As mentioned, Kalos is big. Really big. It not only has the largest city in the Pokémon world, but until you get the National Pokédex you have three for the entire region: the Central Kalos Pokédex, the Coastal Kalos Pokédex, and the Mountain Kalos Pokédex. In fact, I was worried that it would take me forever to get all eight badges if only because I was twelve hours in and only had two. Luckily, I didn’t spend over sixty hours to get each badge and defeat the Champion, but I did do it about fifty if only because I spent a lot of my time grinding. Incidentally, leveling is much easier now since you get the Exp. Share very early on as well as gaining experience from catching Pokémon. The whole game felt pretty easy in fact, even when you consider that this game introduced the new Fairy type and should add to some difficulty, but the ease could be attributed to me playing these games for over a decade, and that I was a solid fifteen levels above the Pokémon League Champion’s best team members. Excluding hours of grinding, the massive post-game, and even the interactive Pokémon Amie, where you can feed and play with your team members or the super stat training, you’re looking at about forty hours to beat the story.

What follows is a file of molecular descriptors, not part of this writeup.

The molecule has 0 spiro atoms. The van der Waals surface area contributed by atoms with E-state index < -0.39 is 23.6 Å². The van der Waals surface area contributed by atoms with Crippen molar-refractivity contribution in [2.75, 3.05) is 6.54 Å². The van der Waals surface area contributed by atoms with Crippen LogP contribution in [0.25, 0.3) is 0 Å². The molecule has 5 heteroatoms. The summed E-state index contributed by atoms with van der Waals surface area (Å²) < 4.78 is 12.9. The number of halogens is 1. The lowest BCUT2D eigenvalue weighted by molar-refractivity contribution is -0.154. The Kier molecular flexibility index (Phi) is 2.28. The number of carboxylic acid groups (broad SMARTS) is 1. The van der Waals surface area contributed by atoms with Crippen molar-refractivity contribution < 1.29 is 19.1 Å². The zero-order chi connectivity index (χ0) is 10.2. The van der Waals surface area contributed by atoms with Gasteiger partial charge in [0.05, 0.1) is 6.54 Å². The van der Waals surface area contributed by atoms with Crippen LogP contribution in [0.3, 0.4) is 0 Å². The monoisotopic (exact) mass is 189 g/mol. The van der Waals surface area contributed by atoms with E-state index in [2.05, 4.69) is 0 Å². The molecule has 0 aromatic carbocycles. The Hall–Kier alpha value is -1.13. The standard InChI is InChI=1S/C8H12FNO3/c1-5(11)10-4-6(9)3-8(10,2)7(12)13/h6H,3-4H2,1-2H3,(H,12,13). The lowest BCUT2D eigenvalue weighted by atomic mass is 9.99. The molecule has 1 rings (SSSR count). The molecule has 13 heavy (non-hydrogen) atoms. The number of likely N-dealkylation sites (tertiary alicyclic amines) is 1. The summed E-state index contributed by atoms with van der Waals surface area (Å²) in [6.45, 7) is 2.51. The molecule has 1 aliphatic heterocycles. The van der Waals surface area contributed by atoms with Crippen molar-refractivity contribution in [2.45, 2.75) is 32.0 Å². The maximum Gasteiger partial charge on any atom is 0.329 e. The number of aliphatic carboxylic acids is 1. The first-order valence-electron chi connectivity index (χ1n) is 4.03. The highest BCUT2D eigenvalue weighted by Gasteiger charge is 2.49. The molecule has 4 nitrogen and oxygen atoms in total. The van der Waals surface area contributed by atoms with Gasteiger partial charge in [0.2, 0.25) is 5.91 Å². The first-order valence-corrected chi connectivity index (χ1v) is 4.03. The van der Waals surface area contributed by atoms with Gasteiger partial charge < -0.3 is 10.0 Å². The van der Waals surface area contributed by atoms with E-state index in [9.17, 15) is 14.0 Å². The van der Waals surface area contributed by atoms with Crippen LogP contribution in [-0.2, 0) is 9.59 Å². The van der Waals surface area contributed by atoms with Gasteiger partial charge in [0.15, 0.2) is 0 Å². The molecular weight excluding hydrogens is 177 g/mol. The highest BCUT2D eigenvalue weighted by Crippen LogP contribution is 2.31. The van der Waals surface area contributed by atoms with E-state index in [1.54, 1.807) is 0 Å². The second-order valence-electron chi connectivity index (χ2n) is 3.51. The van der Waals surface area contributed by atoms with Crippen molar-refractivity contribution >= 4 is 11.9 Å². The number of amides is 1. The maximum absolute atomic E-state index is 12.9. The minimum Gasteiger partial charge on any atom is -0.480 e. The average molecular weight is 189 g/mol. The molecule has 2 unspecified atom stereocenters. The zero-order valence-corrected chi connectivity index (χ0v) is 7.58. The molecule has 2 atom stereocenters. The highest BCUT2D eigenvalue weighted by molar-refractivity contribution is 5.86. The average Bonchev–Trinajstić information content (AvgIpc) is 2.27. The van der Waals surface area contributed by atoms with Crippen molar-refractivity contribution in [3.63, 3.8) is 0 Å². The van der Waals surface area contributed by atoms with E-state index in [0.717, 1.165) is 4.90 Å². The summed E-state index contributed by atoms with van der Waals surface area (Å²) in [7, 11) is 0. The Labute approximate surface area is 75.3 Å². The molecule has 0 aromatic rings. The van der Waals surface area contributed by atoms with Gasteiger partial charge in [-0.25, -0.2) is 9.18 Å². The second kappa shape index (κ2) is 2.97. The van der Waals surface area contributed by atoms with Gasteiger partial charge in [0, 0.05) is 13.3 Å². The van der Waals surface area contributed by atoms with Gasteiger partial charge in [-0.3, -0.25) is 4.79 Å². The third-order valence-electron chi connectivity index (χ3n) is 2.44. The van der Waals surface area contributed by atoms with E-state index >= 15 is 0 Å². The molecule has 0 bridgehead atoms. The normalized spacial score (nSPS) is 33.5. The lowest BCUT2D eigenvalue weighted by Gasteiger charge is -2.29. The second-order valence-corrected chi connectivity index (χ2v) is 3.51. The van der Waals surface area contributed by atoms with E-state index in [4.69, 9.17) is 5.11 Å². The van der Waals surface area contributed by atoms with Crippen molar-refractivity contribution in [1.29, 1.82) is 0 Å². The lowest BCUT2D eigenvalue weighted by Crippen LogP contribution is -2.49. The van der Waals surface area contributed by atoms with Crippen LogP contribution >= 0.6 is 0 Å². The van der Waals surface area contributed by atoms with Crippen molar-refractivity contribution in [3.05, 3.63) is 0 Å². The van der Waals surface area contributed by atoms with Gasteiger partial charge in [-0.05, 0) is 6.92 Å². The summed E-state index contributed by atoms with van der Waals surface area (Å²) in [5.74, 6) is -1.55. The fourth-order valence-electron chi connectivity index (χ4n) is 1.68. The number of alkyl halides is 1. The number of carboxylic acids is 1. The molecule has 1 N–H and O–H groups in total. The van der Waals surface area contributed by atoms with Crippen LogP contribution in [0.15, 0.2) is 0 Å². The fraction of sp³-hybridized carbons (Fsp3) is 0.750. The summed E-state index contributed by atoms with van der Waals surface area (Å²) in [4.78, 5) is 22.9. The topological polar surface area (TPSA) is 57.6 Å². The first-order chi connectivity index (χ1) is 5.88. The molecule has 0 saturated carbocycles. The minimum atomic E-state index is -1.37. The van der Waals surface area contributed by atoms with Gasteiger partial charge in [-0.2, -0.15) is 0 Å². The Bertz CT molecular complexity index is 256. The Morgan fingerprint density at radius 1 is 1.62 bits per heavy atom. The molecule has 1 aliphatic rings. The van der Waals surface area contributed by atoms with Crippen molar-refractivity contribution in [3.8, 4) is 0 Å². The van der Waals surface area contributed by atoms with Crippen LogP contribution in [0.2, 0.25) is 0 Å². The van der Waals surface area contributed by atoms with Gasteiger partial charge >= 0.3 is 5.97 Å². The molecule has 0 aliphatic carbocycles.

If you’ve played a Pokémon game before, you know exactly what you’re getting into. Even if you haven’t played a single game since Red/Blue/Yellow, you know what to do. Pokémon X and Y don’t break the mold of what you should expect and, for what it’s worth, that’s not a bad thing. It’s an easily accessible game that isn’t too hard but it’s not holding your hand all the way. If you have a 3DS and love Pokémon, you’re only reading this to see what I think. If you love Pokémon but don’t have a 3DS, you’ll do yourself a favor in buying this. If you want to get back into the series, welcome back. And if you don’t like Pokémon or anything I just said, you’re probably not going to play this. Thanks for reading anyway.



Rating: 8.8


Visuals: 10
Audio: 9
Controls & Mechanics: 8
Atmosphere & Experience: 9
Entertainment Value: 8



You’re probably also a sad, hollow husk of a human being, devoid of all things

bright, happy, and joyful in the world.  Or a member of PETA.  















Same thing, really.



  Consoles: Nintendo 3DS

  Developer: Game Freak

  Publisher: Nintendo

  Release Date (U.S.): Oct 12, 2013

  Release Date (U.K.): Oct 12, 2013

  Release Date (JP): Oct 12, 2013


Final Verdict:


8.8

Last Level Press © Copyright Cliff Davenport  Est. 2013.  Links | Legal Notices